• Excellent dust and water resistance.
  • Meniscus protective glass element.
  • A/M mode prevents accidental switching when using autofocus mode.
  • Focus preset possible.
  • Tough aluminum Trunk case CT-504 included.

Availability is expected in November 2007 for Europe.

Lenses News Product Announcements

Nikon 400mm f/2.8G ED VR AF-S NIKKOR

Nikon 400mm f/2.8G ED VR AF-S NIKKOR

The Nikon 400mm f/2.8G ED VR AF-S NIKKOR is an similar to a previous model, but adding Nikon’s Vibration Reduction (VR) technology, an image stabilization system not unlike Canon’s IS.

  • Ultra-fast aperture, super telephoto lens.
  • VR II (Vibration Reduction) offers effects equivalent to using a shutter speed 4 stops faster.
  • Nano Crystal coat reduces ghost and flare.
  • Closest focusing distance: 2.9m.
  • Excellent resistance to dust and water.
  • Meniscus protective glass element.
  • A/M mode prevents accidental switching when using autofocus mode.
  • Focus preset possible.
  • Tough aluminum Trunk case CT-404 included.

More on this product soon.

Lenses News Product Announcements

Nikon 14-24mm f/2.8G ED AF-S NIKKOR

Nikon 14-24mm f/2.8G ED AF-S NIKKOR

The Nikon 14-24mm f/2.8G ED AF-S NIKKOR is a new ultra–wideangle zoom lens from Nikon that is designed to work with full–frame bodies like the new Nikon D3, with f/2.8 constant aperture to boot! This should rival the Tokina 12-24mm which is one of the ultra–wide favorites for current DX/APS–C and full–frame shooters.

The key features:

  • Professional, extreme wideangle zoom NIKKOR lens.
  • 14-24mm zoom range (DX equivalent: 36-105mm).
  • Nano Crystal coat reduces ghost and flare.
  • SWM (Silent Wave Motor) for whisper quiet and fast autofocus.
  • ED glass to minimize chromatic aberration.
  • Rubber mount seal.
  • Instant manual focus override (M/A or M switching).
  • Integrated hood.
  • Soft pouch CL-M3 included.

The Nikon 14-24 should be an excellent lens based on Nikon’s history of producing great lenses, but we’ll see for sure once it starts shipping.

Lenses News Product Announcements

Nikon 24-70mm f/2.8G ED AF-S NIKKOR

Nikon 24-70mm f/2.8G ED AF-S NIKKOR

The Nikon 24-70mm f/2.8G ED AF-S NIKKOR is a new standard zoom lens that should replace its 28-70 f/2.8 sibling, similar to Canon’s 24-70 L. Compact construction reminds us of the Tamron 28-75 f/2.8 and the Tamron 17-50 f2/.8.

Features are listed as:

  • 24-70mm zoom range (DX equivalent: 36-105mm).
  • Nano Crystal coat reduces ghost and flare.
  • Slim, durable and lightweight barrel.
  • SWM (Silent Wave Motor) for whisper quiet and fast autofocus.
  • ED glass to minimize chromatic aberration.
  • Closest focusing distance: 0.38 m (at 50 mm).
  • Rubber mount seal.
  • Instant manual focus override (M/A).
  • Detachable hood and soft pouch CL-M3 included.

With this new Nikkor offering, Nikon shooters now have a 24-70 standard zoom, an advantage that only Canon used to have.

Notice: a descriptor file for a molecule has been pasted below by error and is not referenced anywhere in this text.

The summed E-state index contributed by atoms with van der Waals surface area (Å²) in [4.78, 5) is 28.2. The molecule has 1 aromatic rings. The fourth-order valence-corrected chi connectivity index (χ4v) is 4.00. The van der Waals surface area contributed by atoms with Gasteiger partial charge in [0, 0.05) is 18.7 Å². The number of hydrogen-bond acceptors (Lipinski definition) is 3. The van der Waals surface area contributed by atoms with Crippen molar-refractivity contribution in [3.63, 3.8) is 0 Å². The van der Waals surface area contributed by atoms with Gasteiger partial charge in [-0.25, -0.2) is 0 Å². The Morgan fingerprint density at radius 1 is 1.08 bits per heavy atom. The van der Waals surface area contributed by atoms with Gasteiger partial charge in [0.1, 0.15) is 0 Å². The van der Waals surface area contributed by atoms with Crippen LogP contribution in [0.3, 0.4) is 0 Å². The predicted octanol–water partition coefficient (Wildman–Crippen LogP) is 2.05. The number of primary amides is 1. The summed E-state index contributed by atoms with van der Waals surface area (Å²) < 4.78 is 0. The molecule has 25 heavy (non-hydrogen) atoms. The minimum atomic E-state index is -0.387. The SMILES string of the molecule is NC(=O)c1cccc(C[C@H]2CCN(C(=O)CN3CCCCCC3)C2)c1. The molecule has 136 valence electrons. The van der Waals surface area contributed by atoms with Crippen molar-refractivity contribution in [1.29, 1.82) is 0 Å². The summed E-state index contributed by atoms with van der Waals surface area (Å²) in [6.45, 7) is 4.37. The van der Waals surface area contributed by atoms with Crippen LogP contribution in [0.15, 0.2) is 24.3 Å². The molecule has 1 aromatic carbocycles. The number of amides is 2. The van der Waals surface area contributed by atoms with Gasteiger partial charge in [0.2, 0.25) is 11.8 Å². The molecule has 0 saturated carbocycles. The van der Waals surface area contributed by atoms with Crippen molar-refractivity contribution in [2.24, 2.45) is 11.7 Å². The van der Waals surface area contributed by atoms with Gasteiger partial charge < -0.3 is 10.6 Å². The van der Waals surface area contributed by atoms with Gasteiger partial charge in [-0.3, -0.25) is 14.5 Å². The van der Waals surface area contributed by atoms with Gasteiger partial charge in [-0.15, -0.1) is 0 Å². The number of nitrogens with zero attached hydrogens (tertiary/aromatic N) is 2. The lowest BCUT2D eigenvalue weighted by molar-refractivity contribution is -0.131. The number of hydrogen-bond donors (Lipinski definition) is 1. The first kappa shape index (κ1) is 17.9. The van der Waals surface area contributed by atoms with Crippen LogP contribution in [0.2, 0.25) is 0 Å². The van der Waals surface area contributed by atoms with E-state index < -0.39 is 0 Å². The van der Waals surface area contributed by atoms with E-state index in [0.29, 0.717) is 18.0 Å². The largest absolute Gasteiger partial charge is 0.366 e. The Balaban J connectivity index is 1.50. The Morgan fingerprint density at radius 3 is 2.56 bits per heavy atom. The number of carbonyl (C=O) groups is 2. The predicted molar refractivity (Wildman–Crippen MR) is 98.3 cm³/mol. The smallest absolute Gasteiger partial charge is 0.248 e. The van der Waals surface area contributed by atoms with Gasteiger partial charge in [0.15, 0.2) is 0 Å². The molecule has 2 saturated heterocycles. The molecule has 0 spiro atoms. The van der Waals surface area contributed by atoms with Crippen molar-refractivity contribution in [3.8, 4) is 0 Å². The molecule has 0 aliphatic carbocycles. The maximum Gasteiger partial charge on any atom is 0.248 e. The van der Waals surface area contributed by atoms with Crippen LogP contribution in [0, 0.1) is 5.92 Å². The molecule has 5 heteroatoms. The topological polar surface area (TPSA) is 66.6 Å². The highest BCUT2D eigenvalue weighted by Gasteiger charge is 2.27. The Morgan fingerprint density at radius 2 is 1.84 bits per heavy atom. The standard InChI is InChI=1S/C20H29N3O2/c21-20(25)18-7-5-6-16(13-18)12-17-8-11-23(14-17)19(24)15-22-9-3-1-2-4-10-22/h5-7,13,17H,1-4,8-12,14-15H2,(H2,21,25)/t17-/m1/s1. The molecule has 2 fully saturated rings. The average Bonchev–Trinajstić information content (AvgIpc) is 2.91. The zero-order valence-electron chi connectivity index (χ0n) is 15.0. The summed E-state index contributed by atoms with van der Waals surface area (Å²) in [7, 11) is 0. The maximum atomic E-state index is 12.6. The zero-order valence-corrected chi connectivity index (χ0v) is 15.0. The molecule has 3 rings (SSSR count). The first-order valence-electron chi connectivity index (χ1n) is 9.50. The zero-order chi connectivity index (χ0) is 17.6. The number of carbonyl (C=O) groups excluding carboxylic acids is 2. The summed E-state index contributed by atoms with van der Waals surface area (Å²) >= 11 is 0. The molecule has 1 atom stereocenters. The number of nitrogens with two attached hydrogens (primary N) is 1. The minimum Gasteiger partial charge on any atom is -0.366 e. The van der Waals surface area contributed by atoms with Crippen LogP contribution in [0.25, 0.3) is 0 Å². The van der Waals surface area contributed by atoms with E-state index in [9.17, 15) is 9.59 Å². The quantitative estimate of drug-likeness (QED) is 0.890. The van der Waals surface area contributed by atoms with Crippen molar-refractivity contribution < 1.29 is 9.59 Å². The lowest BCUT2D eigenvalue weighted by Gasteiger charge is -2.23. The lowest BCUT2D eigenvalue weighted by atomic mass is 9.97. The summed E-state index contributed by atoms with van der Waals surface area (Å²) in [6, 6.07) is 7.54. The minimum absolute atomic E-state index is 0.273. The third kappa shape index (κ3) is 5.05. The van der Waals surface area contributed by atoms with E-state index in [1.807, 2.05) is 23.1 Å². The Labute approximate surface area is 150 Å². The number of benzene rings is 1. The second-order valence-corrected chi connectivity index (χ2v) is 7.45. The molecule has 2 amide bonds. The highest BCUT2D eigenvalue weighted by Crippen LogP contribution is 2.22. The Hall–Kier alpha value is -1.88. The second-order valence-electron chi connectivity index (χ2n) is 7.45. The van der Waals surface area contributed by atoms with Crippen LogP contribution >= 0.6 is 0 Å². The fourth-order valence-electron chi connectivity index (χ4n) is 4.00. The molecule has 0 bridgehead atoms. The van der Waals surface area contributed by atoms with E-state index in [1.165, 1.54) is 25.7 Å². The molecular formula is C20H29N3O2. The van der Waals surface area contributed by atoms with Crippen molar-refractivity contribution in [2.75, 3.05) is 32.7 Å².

Lenses Product Announcements

New Canon Lenses for September 2007

Canon EF 14mm F/2.8 L II USM

The Canon EF 14mm f/2.8L II USM is a revision of an older model, likely made available to take advantage of the 22 megapixel sensor on the just announced Canon EOS-1Ds Mark III. The product page at Canon USA’s site has these details:

Ultra-wide angle lenses have always been in demand by architectural, corporate, and other top pro photographers. This new lens features completely redesigned optics including 2 high-precision Aspherical elements and two totally new UD-glass elements. The result is superior image quality: better contrast and sharpness at the outer edges, and a reduction in chromatic aberrations that can sometimes be seen with high-resolution digital SLRs. Its diagonal angle of view is an impressive 114°-anything larger would be a Fisheye lens. It has a built-in lens hood, and has been dust- and moisture- proofed. The lens uses a rear focusing system, high-speed CPU, and a powerful ring-type USM with revised electronics for faster, more responsive AF. This lens continues the proud tradition of superior clarity optics found in L-series Canon lenses.

Canon EF-S 55-250mm F/4-5.6 IS

A unique addition to Canon’s lens lineup is the Canon EF-S 55-250mm f/4-5.6 IS, almost an all–around zoom for APS–C bodies like the Nikon 18-200 VR and Sigma 18-200 OS. DPReview’s coverage states:

Compact and lightweight, the EF-S 55-250mm f/4-5.6 IS offers the longest zoom range in the EF-S series to date. The 88-400mm equivalent focal length opens up new framing possibilities for owners of EF-S mount cameras shooting wildlife, sports and travel photography. Optical quality is assured through a UD element, which minimises chromatic aberrations that could otherwise cause reduced contrast and colour fringing.

Canon EF-S 18-55mm F/3.5-5.6 IS

The Canon EF-S 18-55mm f/3.5-5.6 IS is the same lens as that offered as the standard kit lens for the 300D, 350D, and the 400D, but with the addition of an image stabilization system.

In response to demands of photographers, this standard zoom lens is designed with Canon’s Optical Image Stabilizer technology while retaining the compactness and lightness of previous models. Its stabilization allows sharp hand-held shots at shutter speeds up to four stops slower than otherwise possible. It consists of 11 elements in 9 groups and uses an Aspherical lens element to correct aberration for excellent image quality throughout the zoom range and a circular aperture for exquisite rendering of out-of-focus backgrounds. Without a lot of size, weight or cost, this lens expands picture-taking possibilities any time slow shutter speeds are needed.